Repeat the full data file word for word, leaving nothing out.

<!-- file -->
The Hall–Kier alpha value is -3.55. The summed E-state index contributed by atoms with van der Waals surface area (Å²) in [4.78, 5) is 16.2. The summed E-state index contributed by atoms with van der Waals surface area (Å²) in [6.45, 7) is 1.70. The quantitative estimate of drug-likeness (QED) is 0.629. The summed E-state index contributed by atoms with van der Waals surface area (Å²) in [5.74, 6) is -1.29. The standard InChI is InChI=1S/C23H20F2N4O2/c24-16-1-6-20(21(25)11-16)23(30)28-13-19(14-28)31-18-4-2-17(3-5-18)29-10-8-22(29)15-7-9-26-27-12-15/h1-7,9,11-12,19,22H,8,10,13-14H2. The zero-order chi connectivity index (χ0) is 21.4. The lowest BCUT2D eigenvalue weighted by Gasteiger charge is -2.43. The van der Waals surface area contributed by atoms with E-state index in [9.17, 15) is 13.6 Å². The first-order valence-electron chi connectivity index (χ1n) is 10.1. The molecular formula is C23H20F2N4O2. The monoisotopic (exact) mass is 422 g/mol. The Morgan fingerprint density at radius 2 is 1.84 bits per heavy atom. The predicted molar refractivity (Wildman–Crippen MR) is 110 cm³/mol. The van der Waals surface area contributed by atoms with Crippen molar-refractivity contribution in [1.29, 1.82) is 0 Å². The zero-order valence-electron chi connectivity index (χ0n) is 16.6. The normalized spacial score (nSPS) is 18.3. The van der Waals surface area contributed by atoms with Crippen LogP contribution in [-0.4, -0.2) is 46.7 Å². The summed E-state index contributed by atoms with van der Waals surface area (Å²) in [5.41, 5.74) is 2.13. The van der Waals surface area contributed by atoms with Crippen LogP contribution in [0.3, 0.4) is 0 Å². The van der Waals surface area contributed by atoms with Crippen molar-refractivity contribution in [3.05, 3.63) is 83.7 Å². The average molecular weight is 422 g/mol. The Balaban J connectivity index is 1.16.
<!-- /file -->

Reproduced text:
The Hall–Kier alpha value is -3.55. The summed E-state index contributed by atoms with van der Waals surface area (Å²) in [4.78, 5) is 16.2. The summed E-state index contributed by atoms with van der Waals surface area (Å²) in [6.45, 7) is 1.70. The quantitative estimate of drug-likeness (QED) is 0.629. The summed E-state index contributed by atoms with van der Waals surface area (Å²) in [5.74, 6) is -1.29. The standard InChI is InChI=1S/C23H20F2N4O2/c24-16-1-6-20(21(25)11-16)23(30)28-13-19(14-28)31-18-4-2-17(3-5-18)29-10-8-22(29)15-7-9-26-27-12-15/h1-7,9,11-12,19,22H,8,10,13-14H2. The zero-order chi connectivity index (χ0) is 21.4. The lowest BCUT2D eigenvalue weighted by Gasteiger charge is -2.43. The van der Waals surface area contributed by atoms with E-state index in [9.17, 15) is 13.6 Å². The first-order valence-electron chi connectivity index (χ1n) is 10.1. The molecular formula is C23H20F2N4O2. The monoisotopic (exact) mass is 422 g/mol. The Morgan fingerprint density at radius 2 is 1.84 bits per heavy atom. The predicted molar refractivity (Wildman–Crippen MR) is 110 cm³/mol. The van der Waals surface area contributed by atoms with Crippen molar-refractivity contribution in [1.29, 1.82) is 0 Å². The zero-order valence-electron chi connectivity index (χ0n) is 16.6. The normalized spacial score (nSPS) is 18.3. The van der Waals surface area contributed by atoms with Crippen LogP contribution in [-0.4, -0.2) is 46.7 Å². The summed E-state index contributed by atoms with van der Waals surface area (Å²) in [5.41, 5.74) is 2.13. The van der Waals surface area contributed by atoms with Crippen LogP contribution in [0.3, 0.4) is 0 Å². The van der Waals surface area contributed by atoms with Crippen molar-refractivity contribution in [3.05, 3.63) is 83.7 Å². The average molecular weight is 422 g/mol. The Balaban J connectivity index is 1.16.